The concept of social justice, coupled with widening awareness of the egregious injustice that often exists in the world, occupies our public discourse more and more; the proposition that all of us deserve equity in treatment, opportunity, and rights simply by virtue of being human, and that a fair and just society is laudable and desirable, seems intuitive and natural – after all, you’d find very few people, particularly in democratic societies, who would openly disagree with these sentiments. But far from being “natural”, fairness is radical, and distinctly human.
We are fundamentally creatures of biology, which is to say, our genes are generally a major determinant of the life we end up living. Evolution drives the natural world, which is mercilessly efficient in preserving only the best-adapted genes: survival of the fittest directs life, not morality or justice. In spite of this, one could argue that a trend we see in our millennia-long history is an escape from genetic destiny – humans have flourished because of many non-hereditary factors, including technology and culture, and we have gradually minimized the importance of our genes to survival.
Today, while inherited traits like sex, skin color, physical abilities or disabilities, height, and body shape, form the basis for the explicit and implicit categories that divide humankind, and define many parameters of one’s life – your opportunities, access to resources, treatment by others, to name a few – most of us would say that disparities in society based on attributes we have no control over, is innately unjust. And yet, the hierarchies of class, caste, and slavery that we consider moral atrocities were actually deemed the natural order of things for much of humanity’s history, and the idea that all men are created equal was a somewhat radical, even controversial one, and one that only really picked up steam in the last two to three hundred years.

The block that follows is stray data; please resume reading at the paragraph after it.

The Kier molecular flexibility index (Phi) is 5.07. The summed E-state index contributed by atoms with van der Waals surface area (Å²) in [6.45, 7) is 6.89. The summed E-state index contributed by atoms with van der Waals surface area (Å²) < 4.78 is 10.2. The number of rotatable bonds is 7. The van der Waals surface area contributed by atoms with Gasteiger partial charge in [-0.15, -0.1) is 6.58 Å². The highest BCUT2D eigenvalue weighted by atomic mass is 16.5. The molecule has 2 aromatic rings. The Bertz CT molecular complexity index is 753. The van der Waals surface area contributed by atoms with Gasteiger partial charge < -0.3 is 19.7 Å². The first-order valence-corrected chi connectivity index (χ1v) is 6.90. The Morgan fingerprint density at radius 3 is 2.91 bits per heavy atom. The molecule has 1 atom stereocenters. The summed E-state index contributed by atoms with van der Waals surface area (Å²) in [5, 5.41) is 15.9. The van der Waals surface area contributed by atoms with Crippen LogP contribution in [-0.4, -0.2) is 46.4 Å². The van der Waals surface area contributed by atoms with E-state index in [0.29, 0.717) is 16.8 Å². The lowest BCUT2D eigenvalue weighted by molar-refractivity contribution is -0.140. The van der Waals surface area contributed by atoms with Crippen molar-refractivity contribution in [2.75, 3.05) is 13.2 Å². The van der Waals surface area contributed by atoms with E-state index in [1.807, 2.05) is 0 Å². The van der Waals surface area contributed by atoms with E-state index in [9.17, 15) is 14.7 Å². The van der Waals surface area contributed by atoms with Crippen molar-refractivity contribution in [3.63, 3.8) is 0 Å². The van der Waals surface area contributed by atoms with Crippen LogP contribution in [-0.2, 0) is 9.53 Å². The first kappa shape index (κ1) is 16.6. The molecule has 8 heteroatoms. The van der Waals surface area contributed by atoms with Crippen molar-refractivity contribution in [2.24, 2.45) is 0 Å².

It doesn’t seem a great stretch to imagine that language, key to most of human progress, was fundamental to this development. Language may be our most primal technology, the foundation of our collective memory, preserving culture and learning over generations, and the ocean in which our ideas and thinking itself swim. The richness of language and the detail it can immerse us in, allows us to develop empathy – understanding and sharing the feelings of others – in detail and at a high level. Humans are social creatures, and consequently wired (by our genes!) for empathy: by reading, listening and seeing, we are made viscerally aware of the pain of other humans (and even other species) in a manner and at a scale that is unprecedented in a natural world overflowing with suffering. Empathy is the first step on the road to justice, and human rights do not exist without our ability to empathize.
Without language, there is also no innovation, technology, or human prosperity, and without the prosperity humanity has enjoyed over the last century, it’s difficult to imagine a society prioritizing fairness. Prosperity and ingenuity has allowed us to transcend and reject the zero-sum game of evolution as the primary force behind survival of the species: instead of our genes adapting to their environment, we have used technology to change not only the world to match the genes we already have, but the very genes themselves. By stepping off the evolutionary escalator and foregoing the law of the jungle, plenty permits a place for empathy, and fairness.
On the face of it, the ubiquity of social media and the platforms that undergird our increasing connectedness should raise empathy and understanding around the world, acting as a catalyst for social justice, and while there is evidence of that, we also now understand that tribalism, identity politics, and deep division are the opposite side of the same coin. While we are empathetic creatures, we are also complicated and contradictory, motivated by oft-competing needs, instincts, and desires, and as history has shown, the extremist view today may be considered mainstream in a future era. Nonetheless, one can hope that as long as human empathy and the language to deepen it endure, the arc of the moral universe will continue to bend, however slowly, towards justice.